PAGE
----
Ford's Costs Down, Income Up

Good News for Automaker, but Ad Spending Slashed

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DETROIT ( -- Helped by a $100 million global cut in auto advertising and sales promotions, Ford Motor Co. trimmed its costs in the first quarter by $1.7 billion, including $1.2 billion in North America.

The results showed signs the turnaround plan is on track at the automaker, which reported worldwide net income of $100 million for the first quarter, an improvement of $382 million from the year-ago period, when it posted a net loss of $282 million.

Don Leclair, exec VP-chief financial officer, who cited the $100 million figure, said Ford is on track to trim $5 billion in costs this year.

Cutting losses
Ford's North American auto operations reported a pre-tax loss of $45 million for the first quarter, a significant improvement over a $613 million loss a year ago.

"Our plan is working and we continue to show signs of progress," CEO Alan Mullaly said in a teleconference with analysts and the media.

But Ford's global Volvo arm, based in Sweden, reported a pre-tax loss of $151 million vs. a profit of $94 million in the first quarter of 2007. The automaker said the drop was mainly due to unfavorable volume and mix, and changes in currency exchange rates, partially offset by cost reductions.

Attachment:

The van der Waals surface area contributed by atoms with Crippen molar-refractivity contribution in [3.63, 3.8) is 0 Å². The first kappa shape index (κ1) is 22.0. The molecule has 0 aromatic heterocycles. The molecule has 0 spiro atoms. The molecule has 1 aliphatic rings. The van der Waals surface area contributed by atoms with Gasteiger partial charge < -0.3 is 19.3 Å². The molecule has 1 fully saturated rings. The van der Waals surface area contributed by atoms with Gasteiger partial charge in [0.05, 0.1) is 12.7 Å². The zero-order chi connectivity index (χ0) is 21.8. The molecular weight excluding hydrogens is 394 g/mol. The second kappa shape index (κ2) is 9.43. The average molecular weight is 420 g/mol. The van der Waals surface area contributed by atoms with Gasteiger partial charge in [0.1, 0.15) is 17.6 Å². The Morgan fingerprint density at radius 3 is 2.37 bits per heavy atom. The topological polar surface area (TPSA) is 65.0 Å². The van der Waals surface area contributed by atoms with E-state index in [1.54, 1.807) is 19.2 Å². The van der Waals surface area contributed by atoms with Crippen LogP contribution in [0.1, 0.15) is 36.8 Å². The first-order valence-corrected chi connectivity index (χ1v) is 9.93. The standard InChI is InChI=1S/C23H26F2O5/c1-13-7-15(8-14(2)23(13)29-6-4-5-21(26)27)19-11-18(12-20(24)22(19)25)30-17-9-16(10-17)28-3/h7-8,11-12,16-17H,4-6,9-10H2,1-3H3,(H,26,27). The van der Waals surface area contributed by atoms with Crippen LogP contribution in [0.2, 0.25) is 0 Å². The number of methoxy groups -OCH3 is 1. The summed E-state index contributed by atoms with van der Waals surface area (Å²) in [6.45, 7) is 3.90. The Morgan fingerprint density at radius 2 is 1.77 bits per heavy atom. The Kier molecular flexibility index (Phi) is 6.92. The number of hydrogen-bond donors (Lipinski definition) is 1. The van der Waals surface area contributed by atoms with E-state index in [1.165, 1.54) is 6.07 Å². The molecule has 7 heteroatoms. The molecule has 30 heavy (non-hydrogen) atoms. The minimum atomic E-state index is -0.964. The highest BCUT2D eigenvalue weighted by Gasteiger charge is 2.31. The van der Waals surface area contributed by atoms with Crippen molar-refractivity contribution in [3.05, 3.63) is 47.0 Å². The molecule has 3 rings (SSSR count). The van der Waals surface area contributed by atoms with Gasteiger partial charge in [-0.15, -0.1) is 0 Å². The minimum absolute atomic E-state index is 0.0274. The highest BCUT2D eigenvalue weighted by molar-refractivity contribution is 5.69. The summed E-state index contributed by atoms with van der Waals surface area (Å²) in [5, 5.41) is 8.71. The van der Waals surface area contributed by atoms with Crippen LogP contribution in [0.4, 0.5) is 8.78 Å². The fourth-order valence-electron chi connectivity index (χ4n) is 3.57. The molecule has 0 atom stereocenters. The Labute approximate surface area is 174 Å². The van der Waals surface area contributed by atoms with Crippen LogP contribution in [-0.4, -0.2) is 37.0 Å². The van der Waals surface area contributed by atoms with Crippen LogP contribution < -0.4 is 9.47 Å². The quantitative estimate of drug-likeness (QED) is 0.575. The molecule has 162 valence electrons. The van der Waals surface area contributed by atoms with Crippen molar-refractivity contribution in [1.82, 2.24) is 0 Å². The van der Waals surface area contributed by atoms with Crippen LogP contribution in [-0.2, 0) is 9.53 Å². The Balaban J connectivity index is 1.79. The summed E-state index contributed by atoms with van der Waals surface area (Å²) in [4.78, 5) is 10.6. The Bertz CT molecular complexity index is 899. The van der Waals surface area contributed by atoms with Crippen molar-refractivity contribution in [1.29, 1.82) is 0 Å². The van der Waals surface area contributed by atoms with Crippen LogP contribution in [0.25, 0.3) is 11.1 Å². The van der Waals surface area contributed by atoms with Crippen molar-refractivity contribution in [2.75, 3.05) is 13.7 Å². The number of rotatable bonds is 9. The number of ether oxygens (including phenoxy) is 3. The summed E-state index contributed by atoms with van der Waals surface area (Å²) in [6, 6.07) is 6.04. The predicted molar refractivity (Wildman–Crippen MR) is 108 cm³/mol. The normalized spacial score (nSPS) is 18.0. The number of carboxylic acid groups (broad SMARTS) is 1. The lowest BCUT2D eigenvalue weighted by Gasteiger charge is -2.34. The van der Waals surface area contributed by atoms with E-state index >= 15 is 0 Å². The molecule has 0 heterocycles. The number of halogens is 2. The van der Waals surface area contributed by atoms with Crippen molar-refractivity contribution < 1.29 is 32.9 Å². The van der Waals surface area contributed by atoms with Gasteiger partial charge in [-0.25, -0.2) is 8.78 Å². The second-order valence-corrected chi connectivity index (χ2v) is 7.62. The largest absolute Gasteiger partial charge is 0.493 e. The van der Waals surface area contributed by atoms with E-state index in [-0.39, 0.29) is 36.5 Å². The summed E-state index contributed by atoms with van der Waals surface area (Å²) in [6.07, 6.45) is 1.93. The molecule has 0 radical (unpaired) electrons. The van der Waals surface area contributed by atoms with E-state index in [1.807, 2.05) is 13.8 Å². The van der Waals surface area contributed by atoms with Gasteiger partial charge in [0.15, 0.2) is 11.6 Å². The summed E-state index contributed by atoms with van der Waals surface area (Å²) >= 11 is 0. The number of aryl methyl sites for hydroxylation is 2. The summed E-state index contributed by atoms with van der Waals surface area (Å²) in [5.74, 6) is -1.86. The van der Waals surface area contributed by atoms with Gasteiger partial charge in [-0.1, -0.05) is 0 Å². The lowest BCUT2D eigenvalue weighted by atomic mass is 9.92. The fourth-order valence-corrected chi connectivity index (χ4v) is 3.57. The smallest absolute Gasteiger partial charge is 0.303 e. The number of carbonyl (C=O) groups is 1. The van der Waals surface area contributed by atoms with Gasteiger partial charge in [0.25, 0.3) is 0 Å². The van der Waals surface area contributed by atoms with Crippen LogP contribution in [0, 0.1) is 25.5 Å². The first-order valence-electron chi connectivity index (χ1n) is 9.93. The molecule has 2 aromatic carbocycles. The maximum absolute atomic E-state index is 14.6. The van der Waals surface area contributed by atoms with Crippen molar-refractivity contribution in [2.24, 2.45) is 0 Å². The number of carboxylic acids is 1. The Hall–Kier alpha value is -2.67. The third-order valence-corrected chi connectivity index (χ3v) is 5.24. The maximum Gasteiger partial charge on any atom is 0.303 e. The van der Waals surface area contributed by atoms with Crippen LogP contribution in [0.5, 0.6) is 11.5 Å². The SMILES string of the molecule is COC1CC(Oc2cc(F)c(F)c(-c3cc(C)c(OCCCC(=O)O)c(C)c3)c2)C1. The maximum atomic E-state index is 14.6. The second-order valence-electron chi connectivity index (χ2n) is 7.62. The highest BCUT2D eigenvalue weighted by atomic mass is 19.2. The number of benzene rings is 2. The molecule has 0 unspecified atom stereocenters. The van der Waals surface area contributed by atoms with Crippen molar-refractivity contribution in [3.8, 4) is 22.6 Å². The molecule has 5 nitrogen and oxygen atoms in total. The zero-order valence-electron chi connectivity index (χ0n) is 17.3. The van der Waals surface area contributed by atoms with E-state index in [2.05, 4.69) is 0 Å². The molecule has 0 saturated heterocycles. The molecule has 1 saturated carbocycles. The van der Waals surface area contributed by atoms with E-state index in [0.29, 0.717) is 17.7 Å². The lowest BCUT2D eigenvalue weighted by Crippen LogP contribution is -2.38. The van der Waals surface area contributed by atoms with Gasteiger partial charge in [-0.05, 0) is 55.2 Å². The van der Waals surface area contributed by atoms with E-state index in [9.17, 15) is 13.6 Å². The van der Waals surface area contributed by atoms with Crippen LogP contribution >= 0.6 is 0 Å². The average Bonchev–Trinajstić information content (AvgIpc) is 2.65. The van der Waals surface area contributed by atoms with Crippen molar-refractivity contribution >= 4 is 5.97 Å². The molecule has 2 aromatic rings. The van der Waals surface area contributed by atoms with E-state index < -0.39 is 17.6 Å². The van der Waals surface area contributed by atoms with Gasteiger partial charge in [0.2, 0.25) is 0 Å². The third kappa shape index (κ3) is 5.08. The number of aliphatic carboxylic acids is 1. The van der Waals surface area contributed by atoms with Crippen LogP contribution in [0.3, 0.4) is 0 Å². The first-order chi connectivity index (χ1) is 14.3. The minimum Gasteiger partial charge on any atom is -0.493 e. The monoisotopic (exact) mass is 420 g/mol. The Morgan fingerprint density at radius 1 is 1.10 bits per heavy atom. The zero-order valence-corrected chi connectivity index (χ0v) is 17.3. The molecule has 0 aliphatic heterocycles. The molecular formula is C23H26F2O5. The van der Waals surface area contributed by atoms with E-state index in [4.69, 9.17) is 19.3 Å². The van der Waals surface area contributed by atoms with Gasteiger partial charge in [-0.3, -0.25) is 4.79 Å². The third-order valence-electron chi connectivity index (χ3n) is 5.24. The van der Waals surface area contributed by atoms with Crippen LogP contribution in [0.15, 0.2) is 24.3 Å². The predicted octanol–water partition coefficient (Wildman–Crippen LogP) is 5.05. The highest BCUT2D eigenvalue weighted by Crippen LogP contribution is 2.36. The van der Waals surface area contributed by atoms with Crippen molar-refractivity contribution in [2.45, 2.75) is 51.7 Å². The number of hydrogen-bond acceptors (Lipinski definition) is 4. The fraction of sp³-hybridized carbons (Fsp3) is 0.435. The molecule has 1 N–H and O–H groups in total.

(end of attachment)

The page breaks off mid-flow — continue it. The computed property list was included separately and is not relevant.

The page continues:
Mr. Leclair said the automaker's U.S. market share for its Ford, Lincoln and Mercury brands slid by three-tenths of a percent to 15% in the first quarter vs. a year ago, due to Americans' shift from full-size pickups and sport-utility vehicles, segments in which Ford is strongly represented. In the second quarter in North America, he expects less improvement than in the first due to the move to smaller vehicles.

Shrinking workforce
Ford is in the process of reducing its hourly workforce by 4,200 workers in the U.S., part of the 40,000 total plant workers trimmed in the U.S. since the end of 2005.

"We will continue to right-size the business" in North America, Mr. Mullaly said. He said he's looking forward to upcoming launches this year, the Ford Flex crossover wagon, Ford F-150 full-size pickup and Lincoln MKS sedan.

The operating results excluded Jaguar and Land Rover because Ford's sale of the two brands is pending. Mr. Mullaly said he expects to close that deal to India's Tata Motors Ltd. in the second quarter.

The CEO also touted Ford's initial vehicle quality improvements in North America, up by 8% in its most recent survey, putting Ford at parity with Honda and Toyota as the best in the industry. The Ford brand is touting that quality parity in the new "Drive One" ad blitz that broke this month from JWT Team Detroit.
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